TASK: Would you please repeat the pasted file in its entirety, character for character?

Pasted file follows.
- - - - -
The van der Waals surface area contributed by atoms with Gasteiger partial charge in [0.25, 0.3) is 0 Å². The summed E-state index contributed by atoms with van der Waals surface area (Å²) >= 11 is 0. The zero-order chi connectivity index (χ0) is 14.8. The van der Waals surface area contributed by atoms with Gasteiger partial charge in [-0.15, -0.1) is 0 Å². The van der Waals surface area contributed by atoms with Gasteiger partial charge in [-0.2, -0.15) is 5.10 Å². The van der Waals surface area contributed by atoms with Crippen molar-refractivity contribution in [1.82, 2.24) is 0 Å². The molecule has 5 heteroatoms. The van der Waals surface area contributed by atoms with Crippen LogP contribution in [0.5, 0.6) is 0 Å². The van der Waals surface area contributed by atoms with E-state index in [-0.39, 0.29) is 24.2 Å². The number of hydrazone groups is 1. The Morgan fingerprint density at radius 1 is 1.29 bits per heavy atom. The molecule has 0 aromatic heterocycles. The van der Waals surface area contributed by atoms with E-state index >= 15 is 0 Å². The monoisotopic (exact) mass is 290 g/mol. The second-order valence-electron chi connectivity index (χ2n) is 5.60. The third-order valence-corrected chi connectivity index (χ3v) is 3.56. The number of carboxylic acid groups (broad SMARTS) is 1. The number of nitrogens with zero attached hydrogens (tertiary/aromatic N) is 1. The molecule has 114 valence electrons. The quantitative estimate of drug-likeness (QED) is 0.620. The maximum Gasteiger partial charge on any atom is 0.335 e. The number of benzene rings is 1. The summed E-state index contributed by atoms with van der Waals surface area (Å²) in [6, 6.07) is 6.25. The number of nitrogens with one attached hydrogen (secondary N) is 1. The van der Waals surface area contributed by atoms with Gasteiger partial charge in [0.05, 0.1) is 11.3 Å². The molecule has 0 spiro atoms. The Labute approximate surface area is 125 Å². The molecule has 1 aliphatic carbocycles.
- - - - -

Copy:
The van der Waals surface area contributed by atoms with Gasteiger partial charge in [0.25, 0.3) is 0 Å². The summed E-state index contributed by atoms with van der Waals surface area (Å²) >= 11 is 0. The zero-order chi connectivity index (χ0) is 14.8. The van der Waals surface area contributed by atoms with Gasteiger partial charge in [-0.15, -0.1) is 0 Å². The van der Waals surface area contributed by atoms with Gasteiger partial charge in [-0.2, -0.15) is 5.10 Å². The van der Waals surface area contributed by atoms with Crippen molar-refractivity contribution in [1.82, 2.24) is 0 Å². The molecule has 5 heteroatoms. The van der Waals surface area contributed by atoms with Crippen LogP contribution in [0.5, 0.6) is 0 Å². The van der Waals surface area contributed by atoms with E-state index in [-0.39, 0.29) is 24.2 Å². The number of hydrazone groups is 1. The Morgan fingerprint density at radius 1 is 1.29 bits per heavy atom. The molecule has 0 aromatic heterocycles. The van der Waals surface area contributed by atoms with E-state index >= 15 is 0 Å². The monoisotopic (exact) mass is 290 g/mol. The second-order valence-electron chi connectivity index (χ2n) is 5.60. The third-order valence-corrected chi connectivity index (χ3v) is 3.56. The number of carboxylic acid groups (broad SMARTS) is 1. The number of nitrogens with zero attached hydrogens (tertiary/aromatic N) is 1. The molecule has 114 valence electrons. The quantitative estimate of drug-likeness (QED) is 0.620. The maximum Gasteiger partial charge on any atom is 0.335 e. The number of benzene rings is 1. The summed E-state index contributed by atoms with van der Waals surface area (Å²) in [6, 6.07) is 6.25. The number of nitrogens with one attached hydrogen (secondary N) is 1. The van der Waals surface area contributed by atoms with Gasteiger partial charge in [0.05, 0.1) is 11.3 Å². The molecule has 0 spiro atoms. The Labute approximate surface area is 125 Å². The molecule has 1 aliphatic carbocycles.